Scottish court rules prorogation of parliament is unlawful

Press Association
Activists hold EU and Scottish Saltire flags as they demonstrate outside of the Court of Session in Edinburgh last week - AFP

A legal bid to challenge the suspension of parliament has succeeded at the appeal court in Edinburgh, with judges ruling Boris Johnson's prorogation of parliament was "unlawful".

A group of around 70 parliamentarians had appealed against a ruling by a judge at the court that Boris Johnson's prorogation of Parliament is lawful.

Judge Lord Doherty originally dismissed a challenge against the suspension - which went ahead in the early hours of Tuesday - at the Court of Session last Wednesday, saying it is for politicians and not the courts to decide.

But three judges of the Inner House, the supreme civil court in Scotland, disagreed with Lord Doherty's ruling.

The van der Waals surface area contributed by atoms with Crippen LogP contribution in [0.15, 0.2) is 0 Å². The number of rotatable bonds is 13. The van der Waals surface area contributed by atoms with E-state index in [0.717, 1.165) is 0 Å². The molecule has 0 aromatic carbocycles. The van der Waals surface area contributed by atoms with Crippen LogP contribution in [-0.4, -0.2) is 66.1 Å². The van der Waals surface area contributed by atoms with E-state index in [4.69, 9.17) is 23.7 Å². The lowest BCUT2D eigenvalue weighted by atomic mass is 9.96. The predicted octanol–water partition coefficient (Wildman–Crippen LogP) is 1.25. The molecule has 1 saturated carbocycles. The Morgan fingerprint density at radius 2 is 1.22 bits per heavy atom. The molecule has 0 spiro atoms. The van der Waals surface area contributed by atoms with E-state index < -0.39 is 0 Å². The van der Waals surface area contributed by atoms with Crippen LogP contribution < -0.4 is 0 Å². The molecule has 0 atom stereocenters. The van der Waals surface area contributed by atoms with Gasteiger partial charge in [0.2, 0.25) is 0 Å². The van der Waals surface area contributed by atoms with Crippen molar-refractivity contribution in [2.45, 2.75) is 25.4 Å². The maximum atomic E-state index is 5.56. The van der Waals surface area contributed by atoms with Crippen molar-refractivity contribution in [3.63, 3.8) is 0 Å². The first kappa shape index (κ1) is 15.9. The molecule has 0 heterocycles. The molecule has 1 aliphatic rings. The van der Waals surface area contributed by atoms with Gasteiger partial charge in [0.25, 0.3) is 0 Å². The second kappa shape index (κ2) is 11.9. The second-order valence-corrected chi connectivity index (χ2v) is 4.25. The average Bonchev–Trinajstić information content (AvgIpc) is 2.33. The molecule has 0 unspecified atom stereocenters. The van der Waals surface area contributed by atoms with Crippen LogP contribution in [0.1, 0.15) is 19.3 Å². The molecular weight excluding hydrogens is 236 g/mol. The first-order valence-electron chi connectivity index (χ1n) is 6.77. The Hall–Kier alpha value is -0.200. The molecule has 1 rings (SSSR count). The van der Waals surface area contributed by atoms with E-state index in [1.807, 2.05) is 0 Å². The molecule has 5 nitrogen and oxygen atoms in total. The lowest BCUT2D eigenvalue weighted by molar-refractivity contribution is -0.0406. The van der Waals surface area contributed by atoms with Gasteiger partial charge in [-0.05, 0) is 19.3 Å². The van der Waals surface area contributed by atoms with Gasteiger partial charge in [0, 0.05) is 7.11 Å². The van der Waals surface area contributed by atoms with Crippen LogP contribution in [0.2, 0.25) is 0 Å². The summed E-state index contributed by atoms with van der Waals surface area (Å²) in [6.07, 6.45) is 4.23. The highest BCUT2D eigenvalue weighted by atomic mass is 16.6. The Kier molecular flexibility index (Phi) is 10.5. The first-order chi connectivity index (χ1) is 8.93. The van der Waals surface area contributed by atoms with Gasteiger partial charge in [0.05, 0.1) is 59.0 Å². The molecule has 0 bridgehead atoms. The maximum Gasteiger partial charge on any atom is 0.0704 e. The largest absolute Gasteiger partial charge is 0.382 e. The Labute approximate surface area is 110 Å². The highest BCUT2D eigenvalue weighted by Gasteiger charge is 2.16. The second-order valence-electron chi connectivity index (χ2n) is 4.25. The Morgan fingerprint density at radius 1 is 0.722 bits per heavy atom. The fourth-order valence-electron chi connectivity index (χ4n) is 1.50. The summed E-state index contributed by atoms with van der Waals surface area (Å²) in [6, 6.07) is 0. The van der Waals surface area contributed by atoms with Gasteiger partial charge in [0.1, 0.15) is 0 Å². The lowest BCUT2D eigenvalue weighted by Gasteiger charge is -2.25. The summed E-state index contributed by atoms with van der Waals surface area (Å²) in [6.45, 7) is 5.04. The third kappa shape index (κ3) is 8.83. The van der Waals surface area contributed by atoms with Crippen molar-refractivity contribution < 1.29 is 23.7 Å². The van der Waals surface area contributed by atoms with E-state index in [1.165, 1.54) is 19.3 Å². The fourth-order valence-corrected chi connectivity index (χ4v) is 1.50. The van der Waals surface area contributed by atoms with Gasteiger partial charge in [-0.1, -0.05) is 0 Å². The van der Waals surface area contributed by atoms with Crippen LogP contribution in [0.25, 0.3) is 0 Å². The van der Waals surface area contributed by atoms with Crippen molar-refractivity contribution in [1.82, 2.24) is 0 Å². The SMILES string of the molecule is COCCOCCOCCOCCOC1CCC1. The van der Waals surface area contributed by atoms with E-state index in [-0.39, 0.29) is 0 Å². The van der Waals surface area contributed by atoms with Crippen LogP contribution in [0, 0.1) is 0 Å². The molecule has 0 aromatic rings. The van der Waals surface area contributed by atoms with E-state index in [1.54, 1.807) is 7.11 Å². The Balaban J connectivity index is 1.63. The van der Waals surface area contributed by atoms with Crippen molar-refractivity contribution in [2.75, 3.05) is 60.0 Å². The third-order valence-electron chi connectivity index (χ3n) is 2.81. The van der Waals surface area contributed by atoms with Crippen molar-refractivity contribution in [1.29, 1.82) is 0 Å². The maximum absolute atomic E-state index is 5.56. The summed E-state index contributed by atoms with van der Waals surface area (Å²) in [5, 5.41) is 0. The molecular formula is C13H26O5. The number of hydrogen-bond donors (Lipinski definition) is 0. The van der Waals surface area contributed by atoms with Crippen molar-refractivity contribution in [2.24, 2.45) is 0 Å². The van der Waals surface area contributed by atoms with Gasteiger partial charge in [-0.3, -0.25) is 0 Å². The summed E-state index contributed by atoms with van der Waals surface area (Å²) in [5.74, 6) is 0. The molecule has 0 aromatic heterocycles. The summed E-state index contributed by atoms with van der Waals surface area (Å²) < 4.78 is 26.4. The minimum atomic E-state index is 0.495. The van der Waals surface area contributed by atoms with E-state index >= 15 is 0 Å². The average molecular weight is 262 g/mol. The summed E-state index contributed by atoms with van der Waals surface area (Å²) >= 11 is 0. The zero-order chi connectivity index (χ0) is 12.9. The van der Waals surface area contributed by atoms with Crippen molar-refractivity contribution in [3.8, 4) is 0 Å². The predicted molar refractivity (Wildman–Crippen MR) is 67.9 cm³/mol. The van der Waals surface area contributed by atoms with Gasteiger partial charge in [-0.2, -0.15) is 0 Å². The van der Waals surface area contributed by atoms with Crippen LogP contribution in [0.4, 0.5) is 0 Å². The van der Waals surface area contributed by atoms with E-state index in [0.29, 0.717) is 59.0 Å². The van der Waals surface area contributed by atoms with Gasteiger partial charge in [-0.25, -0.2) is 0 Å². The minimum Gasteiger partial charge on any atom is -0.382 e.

The UK Government plans to appeal against the latest ruling to the UK Supreme Court, with a hearing expected next Tuesday.

SNP MP Joanna Cherry QC, who was among the cross-party group of politicians that brought the action, tweeted: "All 3 judges in Scotland's Highest court of appeal rule £Prorogation £unlawful! £Cherrycase succeeds.

"Huge thanks to all our supporters & our fantastic legal team who have achieved the historic ruling that £prorogation is £unlawful £Cherrycase £Brexit."

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